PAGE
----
The Playlist for Eleanor and Park: Background information when reading Eleanor & Park

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Eleanor & Park

by Rainbow Rowell

Eleanor & Park by Rainbow Rowell X
Eleanor & Park by Rainbow Rowell
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  • First Published:
    Feb 2013, 320 pages

    Jun 2020, 320 pages


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Book Reviewed by:
Tamara Ellis Smith
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About this Book

The Playlist for Eleanor and Park

This article relates to Eleanor & Park

Print Review

In my review of Rainbow Rowell's Eleanor & Park, I suggest that if the novel were a song, it would be a punk rock song. I hold firm to that idea.

A brief (if incomplete) lesson on punk rock music: First, as is true with the birth of most genres of anything (music, art, architecture, etc.), pinpointing the beginning is tough, if not impossible. But most people believe that punk rock started in the '60s. A response to the flower-power hippie movement of the same era, it was nihilistic, loud and mad. The bands were made up of garage musicians – musicians who had little or no training and who didn't know the "rules" of music, so they broke them. A strong DIY philosophy was a cornerstone of the movement. Performances were raw. The music was loud and dissonant, lyrics were often shouted instead of sung, and the message was often political and anti-establishment. One or two electric guitars, electric bass and a drum kit, plus vocals, usually made up a punk rock band. Songs were often short – under two minutes long – lyrics were blunt and provocative, and production was minimal.

The Sonics are considered one of these very early '60s bands. But the first real punk rock scene bloomed in the mid '70s in New York City. Bands like The Ramones, Talking Heads and Blondie were big in this era, and CBGB, a club where many of these bands performed.

At around the same time, the London punk rock scene was beginning. Fueled by a tough economy and high unemployment, young musicians (and many young people in general) were out of work and mad. Punk rock fashion took off at the same time, fueled almost single-handedly by Malcolm McClaren, who with Vivienne Westwood, had a shop called Sex. T-shirts and jeans, rips and safety pins, and later piercings, tattoos and the emblematic Mohawk hairstyle became trademark visual punk statements.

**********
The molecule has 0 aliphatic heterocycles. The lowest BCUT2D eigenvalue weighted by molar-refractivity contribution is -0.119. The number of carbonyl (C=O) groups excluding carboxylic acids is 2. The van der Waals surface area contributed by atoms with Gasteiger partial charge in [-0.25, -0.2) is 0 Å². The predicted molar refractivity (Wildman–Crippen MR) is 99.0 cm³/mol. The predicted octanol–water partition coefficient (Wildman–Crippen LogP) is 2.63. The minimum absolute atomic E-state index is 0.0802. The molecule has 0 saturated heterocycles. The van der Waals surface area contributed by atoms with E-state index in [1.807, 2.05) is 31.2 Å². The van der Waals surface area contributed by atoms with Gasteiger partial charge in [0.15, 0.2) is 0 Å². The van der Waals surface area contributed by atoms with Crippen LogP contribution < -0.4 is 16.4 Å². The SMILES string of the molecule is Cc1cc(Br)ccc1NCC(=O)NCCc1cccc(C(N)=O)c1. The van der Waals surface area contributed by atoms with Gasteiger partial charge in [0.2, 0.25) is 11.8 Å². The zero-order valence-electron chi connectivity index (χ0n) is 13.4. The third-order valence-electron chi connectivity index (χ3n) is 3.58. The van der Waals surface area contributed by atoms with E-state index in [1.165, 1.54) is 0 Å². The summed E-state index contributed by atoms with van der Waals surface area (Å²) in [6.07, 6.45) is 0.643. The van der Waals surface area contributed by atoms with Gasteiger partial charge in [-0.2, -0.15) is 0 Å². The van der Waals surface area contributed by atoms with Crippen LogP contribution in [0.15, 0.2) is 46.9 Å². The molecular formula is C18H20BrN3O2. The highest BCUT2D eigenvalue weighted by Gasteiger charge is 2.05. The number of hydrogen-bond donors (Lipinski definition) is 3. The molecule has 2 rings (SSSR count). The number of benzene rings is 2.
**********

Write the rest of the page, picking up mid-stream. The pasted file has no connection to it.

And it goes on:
The punk rock band, Green Day McClaren also created and managed The Sex Pistols. They, along with The Clash, Siouxsie and the Banshees, and The Ramones, among others, are considered the bands that truly put punk rock on the map.

A new wave of punk music hit the scene in the late '80s and early '90s. Green Day (originally Sweet Children) began the resurgence, followed by Blink-182, MxPx and others. Feminist punk rock – known as the Riot Grrrl movement – began around this same time. Popular bands in this sub-genre of punk are Bikini Kill, Bratmobile and Calamity Jane.

Eleanor and Park's love breaks all the rules. It is wild and dissonant. It is loud and passionate. It defies the laws of their social world. However – yes, there is a however! – if I were to make a playlist for Eleanor and Park I would include songs that fall outside of the punk rock genre. Rowell, in fact, made four song lists for this novel, and listened to the tracks over and over again as she was writing it.

Here is the playlist I would create*:

  • "Love on a Farm Boy's Wages," XTC
  • "Optimissed," Skinny Puppies
  • "Where Eagles Dare," The Misfits
  • "Love Will Tear Us Apart," Joy Division
  • "The Morning of our Lives," Jonathon Richman and the Modern Lovers
  • "I Want You," Elvis Costello
  • "Breaking Us in Two," Joe Jackson
  • "Bad," U2
  • "The Same Deep Water as You," The Cure
  • "Police Truck," Dead Kennedys
  • "Blackbird," The Beatles
  • "Love Shack," B52's
  • "Keep on Loving You," REO Speedwagon
  • "Sweet Dreams (Are Made of This)," Eurythmics

*Some of these songs come directly from Eleanor and Park, some come from Rowell's website and some are my own choice.

Picture from Green Day

Filed under Music and the Arts

This "beyond the book article" relates to Eleanor & Park. It originally ran in March 2013 and has been updated for the June 2020 paperback edition. Go to magazine.

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